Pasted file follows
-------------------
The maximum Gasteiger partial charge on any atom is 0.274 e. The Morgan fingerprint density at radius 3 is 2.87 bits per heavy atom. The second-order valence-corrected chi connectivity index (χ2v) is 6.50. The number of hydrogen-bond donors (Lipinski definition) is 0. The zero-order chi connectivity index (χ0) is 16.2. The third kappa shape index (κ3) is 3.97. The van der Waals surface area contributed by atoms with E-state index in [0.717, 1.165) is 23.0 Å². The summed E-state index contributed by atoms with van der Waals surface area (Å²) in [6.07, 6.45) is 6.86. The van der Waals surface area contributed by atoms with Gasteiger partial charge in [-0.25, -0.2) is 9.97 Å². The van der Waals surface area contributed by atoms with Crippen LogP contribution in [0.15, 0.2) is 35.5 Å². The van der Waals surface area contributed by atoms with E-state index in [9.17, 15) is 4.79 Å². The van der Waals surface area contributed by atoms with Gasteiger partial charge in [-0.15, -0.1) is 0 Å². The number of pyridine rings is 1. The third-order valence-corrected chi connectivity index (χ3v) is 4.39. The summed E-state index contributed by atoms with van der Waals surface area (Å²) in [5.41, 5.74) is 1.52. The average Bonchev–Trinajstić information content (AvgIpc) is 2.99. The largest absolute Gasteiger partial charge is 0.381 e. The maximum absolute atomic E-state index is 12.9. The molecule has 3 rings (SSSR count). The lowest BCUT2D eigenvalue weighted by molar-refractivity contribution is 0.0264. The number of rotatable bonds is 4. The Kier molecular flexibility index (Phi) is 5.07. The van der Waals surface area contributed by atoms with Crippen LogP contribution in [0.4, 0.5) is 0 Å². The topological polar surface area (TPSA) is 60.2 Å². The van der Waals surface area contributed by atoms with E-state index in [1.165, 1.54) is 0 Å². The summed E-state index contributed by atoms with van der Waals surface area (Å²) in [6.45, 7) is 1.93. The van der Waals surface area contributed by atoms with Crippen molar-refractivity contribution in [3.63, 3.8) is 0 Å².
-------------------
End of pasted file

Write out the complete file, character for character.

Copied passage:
The maximum Gasteiger partial charge on any atom is 0.274 e. The Morgan fingerprint density at radius 3 is 2.87 bits per heavy atom. The second-order valence-corrected chi connectivity index (χ2v) is 6.50. The number of hydrogen-bond donors (Lipinski definition) is 0. The zero-order chi connectivity index (χ0) is 16.2. The third kappa shape index (κ3) is 3.97. The van der Waals surface area contributed by atoms with E-state index in [0.717, 1.165) is 23.0 Å². The summed E-state index contributed by atoms with van der Waals surface area (Å²) in [6.07, 6.45) is 6.86. The van der Waals surface area contributed by atoms with Gasteiger partial charge in [-0.25, -0.2) is 9.97 Å². The van der Waals surface area contributed by atoms with Crippen LogP contribution in [0.15, 0.2) is 35.5 Å². The van der Waals surface area contributed by atoms with E-state index in [9.17, 15) is 4.79 Å². The van der Waals surface area contributed by atoms with Gasteiger partial charge in [-0.15, -0.1) is 0 Å². The number of pyridine rings is 1. The third-order valence-corrected chi connectivity index (χ3v) is 4.39. The summed E-state index contributed by atoms with van der Waals surface area (Å²) in [5.41, 5.74) is 1.52. The average Bonchev–Trinajstić information content (AvgIpc) is 2.99. The largest absolute Gasteiger partial charge is 0.381 e. The maximum absolute atomic E-state index is 12.9. The molecule has 3 rings (SSSR count). The lowest BCUT2D eigenvalue weighted by molar-refractivity contribution is 0.0264. The number of rotatable bonds is 4. The Kier molecular flexibility index (Phi) is 5.07. The van der Waals surface area contributed by atoms with Crippen LogP contribution in [0.4, 0.5) is 0 Å². The topological polar surface area (TPSA) is 60.2 Å². The van der Waals surface area contributed by atoms with E-state index in [1.165, 1.54) is 0 Å². The summed E-state index contributed by atoms with van der Waals surface area (Å²) in [6.45, 7) is 1.93. The van der Waals surface area contributed by atoms with Crippen molar-refractivity contribution in [3.63, 3.8) is 0 Å².